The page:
EMG data was collected for representative muscles of the elbow and shoulder joints. Surface electrodes were positioned in biceps brachii (elbow flexor); triceps brachii-lateral head (elbow extensor); pectoralis major-superior lateral fibers (shoulder flexor); and posterior deltoid (shoulder extensor). The electrode position was determined according to a maximum EMG activity during isolated flexor or extensor movements of the respective joint. The integrated EMG data were normalized to percent of maximum EMG at each muscle within subjects and across conditions. The maximum EMG was measured at the end of each session. Subjects were asked to maintain maximal flexor and extensor forces at each joint, over a 5-s recording time. Each of these maximum force trials was scanned using a computer algorithm to find the highest integrated EMG magnitude for each muscle. The integrated value over the interval was defined as maximum EMG and provided a standard for comparison of agonist and antagonist EMG within a subject and session.
Joint torques were calculated for shoulder and elbow using the equations detailed in the . For the purpose of this study, we assumed that the upper extremity was two interconnected rigid links (upper arm and forearm) with frictionless joints at the shoulder and elbow. The shoulder was allowed to move freely, and the torques resulting from linear accelerations of the shoulder were included in the equations of motion for each joint (see ). To separately analyze the effects of intersegmental forces and muscle forces on the limb motion we partitioned the terms of the equations of motion at each joint into three main components, interaction torque, muscle torque, and net torque (Sainburg et al. 1995, 1999). At each joint, interaction torque represents the rotational effect of the forces due to the rotational and linear motion of the other segment. The muscle torque primarily represents the rotational effect of muscle forces acting on the segment. Finally, the net torque is directly proportional to joint acceleration, and equal to the combined muscle and interaction torques.
It is important to note that computed muscle joint torque cannot be considered a simple proxy for the neural activation of the muscles acting at the joint. Muscle joint torque does not distinguish muscle forces that counter one another during co-contraction and it also includes the passive effects of soft tissue deformation. In addition, the force generated by muscle to a given neural input signal is dependent on muscle length, velocity of muscle length change, and recent activation history (Abbot and Wilkie 1953;Wilkie 1956; Zajac 1989). Torques were computed and analyzed for the shoulder and elbow joints as detailed in the equations below. The inertia and mass of the forearm support are 0.0247 kg/m2 and 0.58 kg, respectively. Limb segment inertia, center of mass, and mass were computed from regression equations using subjects' body mass and measured limb segment lengths (Winter 1990).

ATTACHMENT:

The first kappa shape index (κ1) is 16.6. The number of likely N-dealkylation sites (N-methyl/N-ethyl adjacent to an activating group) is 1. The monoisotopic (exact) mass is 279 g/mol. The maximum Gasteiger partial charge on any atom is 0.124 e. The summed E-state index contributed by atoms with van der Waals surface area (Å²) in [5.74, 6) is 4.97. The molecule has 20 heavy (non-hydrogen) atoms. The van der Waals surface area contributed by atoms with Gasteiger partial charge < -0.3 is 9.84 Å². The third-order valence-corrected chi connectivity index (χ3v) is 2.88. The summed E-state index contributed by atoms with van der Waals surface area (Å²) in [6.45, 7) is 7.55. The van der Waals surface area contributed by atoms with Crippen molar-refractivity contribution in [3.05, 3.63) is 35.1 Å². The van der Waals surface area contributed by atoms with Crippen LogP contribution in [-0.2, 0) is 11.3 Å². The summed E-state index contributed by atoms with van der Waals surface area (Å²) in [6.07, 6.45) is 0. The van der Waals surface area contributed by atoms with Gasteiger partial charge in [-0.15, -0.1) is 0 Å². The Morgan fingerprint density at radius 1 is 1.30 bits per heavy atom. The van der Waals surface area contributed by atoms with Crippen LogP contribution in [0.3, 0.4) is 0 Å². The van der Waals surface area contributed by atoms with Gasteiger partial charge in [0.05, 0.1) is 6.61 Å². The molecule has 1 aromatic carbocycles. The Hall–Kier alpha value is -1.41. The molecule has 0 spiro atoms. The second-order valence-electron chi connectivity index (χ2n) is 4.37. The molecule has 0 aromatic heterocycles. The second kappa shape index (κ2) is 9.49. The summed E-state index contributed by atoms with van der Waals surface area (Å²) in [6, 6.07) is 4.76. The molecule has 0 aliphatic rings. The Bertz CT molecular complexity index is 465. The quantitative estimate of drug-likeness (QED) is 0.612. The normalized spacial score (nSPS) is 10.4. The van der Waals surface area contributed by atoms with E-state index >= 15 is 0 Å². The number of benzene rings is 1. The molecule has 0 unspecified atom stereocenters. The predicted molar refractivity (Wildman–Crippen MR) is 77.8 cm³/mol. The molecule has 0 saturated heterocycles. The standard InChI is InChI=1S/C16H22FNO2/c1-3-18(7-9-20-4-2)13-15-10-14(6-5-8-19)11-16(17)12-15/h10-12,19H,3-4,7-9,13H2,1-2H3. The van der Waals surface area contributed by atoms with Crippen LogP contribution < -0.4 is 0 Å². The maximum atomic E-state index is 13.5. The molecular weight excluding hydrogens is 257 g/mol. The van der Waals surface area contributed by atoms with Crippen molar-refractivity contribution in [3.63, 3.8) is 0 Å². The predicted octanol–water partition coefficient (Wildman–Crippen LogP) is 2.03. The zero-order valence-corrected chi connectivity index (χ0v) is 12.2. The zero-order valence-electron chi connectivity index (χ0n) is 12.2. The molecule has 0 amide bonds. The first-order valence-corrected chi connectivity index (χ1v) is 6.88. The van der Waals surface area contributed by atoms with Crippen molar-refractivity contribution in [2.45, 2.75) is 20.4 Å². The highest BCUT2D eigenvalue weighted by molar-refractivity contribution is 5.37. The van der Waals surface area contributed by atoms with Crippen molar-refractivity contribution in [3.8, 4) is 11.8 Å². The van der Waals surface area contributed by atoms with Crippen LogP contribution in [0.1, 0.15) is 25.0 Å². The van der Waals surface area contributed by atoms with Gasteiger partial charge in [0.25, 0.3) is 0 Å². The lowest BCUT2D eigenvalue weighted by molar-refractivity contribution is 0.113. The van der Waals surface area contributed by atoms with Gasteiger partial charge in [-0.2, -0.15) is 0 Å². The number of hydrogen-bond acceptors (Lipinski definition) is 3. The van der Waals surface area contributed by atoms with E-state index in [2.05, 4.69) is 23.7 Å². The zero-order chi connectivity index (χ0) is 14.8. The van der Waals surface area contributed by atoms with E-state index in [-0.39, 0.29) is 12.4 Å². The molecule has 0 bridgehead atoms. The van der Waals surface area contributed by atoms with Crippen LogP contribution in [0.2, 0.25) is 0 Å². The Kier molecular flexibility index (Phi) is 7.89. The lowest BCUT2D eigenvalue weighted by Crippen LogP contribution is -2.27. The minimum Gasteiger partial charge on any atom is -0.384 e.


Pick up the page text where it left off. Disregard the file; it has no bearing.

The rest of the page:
Elbow joint torques Shoulder joint torques where m is mass of segment, r is center of mass of segment, l is length of segment, I is inertia of segment, θs is shoulder angle, θe is angle between center of mass of lower arm segment and upper arm, x is shoulder position alongx direction, y is shoulder position alongy direction, Te I is elbow interaction torque, Te M is elbow muscle torque, Te N is elbow net torque, Ts I is shoulder interaction torque, Ts M is shoulder muscle torque, and Ts N is shoulder net torque. The subscripts are defined as follows: s is upper arm segment and e is lower arm segment (including support and air sled device).
Shoulder and elbow torque profiles were integrated from movement initiation to movement termination to obtain measures of shoulder and elbow torque impulses.
Bonferroni/Dunn post hoc analyses were used to test for significant differences between nondominant and dominant arm performance measures. Because the purpose of this study was to compare performance between nondominant and dominant arms, pair-wise statistical analyses were conducted on all measures of task performance, including hand-path linearity, final position error, and torque impulse.
Movements with large interaction torques: target 1
Typical nondominant and dominant arm shoulder, elbow, and hand trajectories for a movement performed to target 1 are illustrated in Fig. 2 A. Successive upper arm and forearm/hand segment positions are drawn every 10 ms. Whereas starting position was in the midline for both movements, the positions were mirror reversed in Fig. 2 B for clarity. This target was designed to require similar shoulder and elbow joint displacements for each arm. As illustrated in Fig. 2 A, both arms displayed slight anterior-ward excursion of the scapula, substantial flexion of the shoulder joint, and substantial extension of the elbow joint.